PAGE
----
There are ten common species of earthworm in Britain that vary in size from Lumbricus terrestris, which can be in excess of 25 cm, to the many small species less than 3 cm long (see Figure 18.1). The main food of earthworms is dead plant remains. Casting species of earthworms are those that eat soil, as well as organic matter, and their excreta consist of intimately mixed, partially digested, finely divided organic matter and soil. Many species never produce casts and only two species regularly cast on the surface giving the worm casts that are a problem on fine grass areas, particularly in the autumn (see Figure 18.2). It has been estimated that in English pastures the production of casts each year is 20-40 t/ha, the equivalent of 5 mm of soil deposited annually. This surface casting also leads to the incorporation of the leaf litter and the burying of stones. However, L. terrestris is the organism mainly responsible for the burying of large quantities of litter by dragging plant material down its burrows.

The network of burrows which develops as a result of worm activity is an important factor in maintaining a good structure, particularly in uncultivated areas and in soils of low clay content. Some species live entirely in the surface layers of the soil others move vertically establishing almost permanent burrows down to two metres.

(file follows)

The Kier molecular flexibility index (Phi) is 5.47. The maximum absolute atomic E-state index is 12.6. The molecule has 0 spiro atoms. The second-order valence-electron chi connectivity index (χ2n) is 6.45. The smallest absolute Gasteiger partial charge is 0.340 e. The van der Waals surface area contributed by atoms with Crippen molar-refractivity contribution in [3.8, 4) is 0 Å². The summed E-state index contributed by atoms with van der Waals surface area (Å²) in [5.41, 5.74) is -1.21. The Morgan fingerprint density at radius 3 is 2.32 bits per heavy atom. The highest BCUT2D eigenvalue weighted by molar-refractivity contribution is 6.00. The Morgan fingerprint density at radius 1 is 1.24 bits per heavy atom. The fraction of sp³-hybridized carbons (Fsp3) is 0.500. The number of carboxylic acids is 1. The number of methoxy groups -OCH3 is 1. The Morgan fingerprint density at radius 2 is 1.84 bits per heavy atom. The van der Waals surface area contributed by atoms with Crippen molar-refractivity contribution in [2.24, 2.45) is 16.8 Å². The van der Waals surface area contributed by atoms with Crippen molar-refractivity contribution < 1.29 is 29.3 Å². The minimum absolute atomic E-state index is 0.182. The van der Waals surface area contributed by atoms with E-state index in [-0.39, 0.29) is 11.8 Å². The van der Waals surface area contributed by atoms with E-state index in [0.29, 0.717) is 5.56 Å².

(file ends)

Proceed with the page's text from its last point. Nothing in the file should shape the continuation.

Earthworm activity and distribution is largely governed by moisture levels, soil pH, temperature, organic matter and soil type. Most species tend to be more abundant in soils where there are good reserves of calcium. Earthworm populations are usually lower on the more acid soils, but most thrive in those near neutral. Worm numbers decrease in dry conditions, but they can take avoiding action by burrowing to more moist soil or by hibernating. Each species has its optimum temperature range; for L. terrestris this is about 10°C, which is typical of soil temperatures in the spring and autumn in the UK. Soils with low organic matter levels support only small populations of worms. In contrast, compost heaps and stacks of farmyard manure have high populations. In oak and beech woods where the fallen leaves are palatable to worms, their populations are large and they can remove a high proportion of the annual leaf-fall. This also happens in orchards unless harmful chemicals such as copper have reduced earthworm populations. Light and medium loams support a higher total population than clays, peat and gravelly soils.

Slugs, snails and arthropods (such as millipedes, springtails and mites), and nematodes are also found in high numbers and play an important part in the decomposition of organic matter. Several species are also horticultural pests (see Chapter 14).

Worm Farming

Worm Farming

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